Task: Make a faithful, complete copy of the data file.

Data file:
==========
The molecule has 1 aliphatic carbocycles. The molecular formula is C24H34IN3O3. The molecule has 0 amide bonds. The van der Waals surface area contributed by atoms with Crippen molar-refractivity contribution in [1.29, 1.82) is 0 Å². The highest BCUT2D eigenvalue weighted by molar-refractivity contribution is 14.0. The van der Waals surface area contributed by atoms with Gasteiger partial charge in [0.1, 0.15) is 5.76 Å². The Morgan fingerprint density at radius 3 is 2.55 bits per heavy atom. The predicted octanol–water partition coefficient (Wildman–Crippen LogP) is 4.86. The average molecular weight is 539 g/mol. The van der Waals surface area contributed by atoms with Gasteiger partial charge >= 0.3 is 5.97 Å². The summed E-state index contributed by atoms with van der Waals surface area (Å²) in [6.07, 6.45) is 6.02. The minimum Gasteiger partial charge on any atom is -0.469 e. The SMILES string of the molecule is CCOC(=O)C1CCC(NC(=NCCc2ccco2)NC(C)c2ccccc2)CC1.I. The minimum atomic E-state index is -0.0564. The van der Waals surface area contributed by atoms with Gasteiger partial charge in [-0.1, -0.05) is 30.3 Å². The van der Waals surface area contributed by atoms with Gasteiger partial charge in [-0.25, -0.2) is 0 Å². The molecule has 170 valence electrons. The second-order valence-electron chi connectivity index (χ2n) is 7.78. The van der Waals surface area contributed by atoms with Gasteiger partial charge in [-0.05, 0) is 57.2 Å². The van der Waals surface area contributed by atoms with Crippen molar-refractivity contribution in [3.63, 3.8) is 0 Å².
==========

The molecule has 1 aliphatic carbocycles. The molecular formula is C24H34IN3O3. The molecule has 0 amide bonds. The van der Waals surface area contributed by atoms with Crippen molar-refractivity contribution in [1.29, 1.82) is 0 Å². The highest BCUT2D eigenvalue weighted by molar-refractivity contribution is 14.0. The van der Waals surface area contributed by atoms with Gasteiger partial charge in [0.1, 0.15) is 5.76 Å². The Morgan fingerprint density at radius 3 is 2.55 bits per heavy atom. The predicted octanol–water partition coefficient (Wildman–Crippen LogP) is 4.86. The average molecular weight is 539 g/mol. The van der Waals surface area contributed by atoms with Gasteiger partial charge >= 0.3 is 5.97 Å². The summed E-state index contributed by atoms with van der Waals surface area (Å²) in [6.07, 6.45) is 6.02. The minimum Gasteiger partial charge on any atom is -0.469 e. The SMILES string of the molecule is CCOC(=O)C1CCC(NC(=NCCc2ccco2)NC(C)c2ccccc2)CC1.I. The minimum atomic E-state index is -0.0564. The van der Waals surface area contributed by atoms with Gasteiger partial charge in [-0.1, -0.05) is 30.3 Å². The van der Waals surface area contributed by atoms with Gasteiger partial charge in [-0.25, -0.2) is 0 Å². The molecule has 170 valence electrons. The second-order valence-electron chi connectivity index (χ2n) is 7.78. The van der Waals surface area contributed by atoms with Gasteiger partial charge in [-0.05, 0) is 57.2 Å². The van der Waals surface area contributed by atoms with Crippen molar-refractivity contribution in [3.63, 3.8) is 0 Å².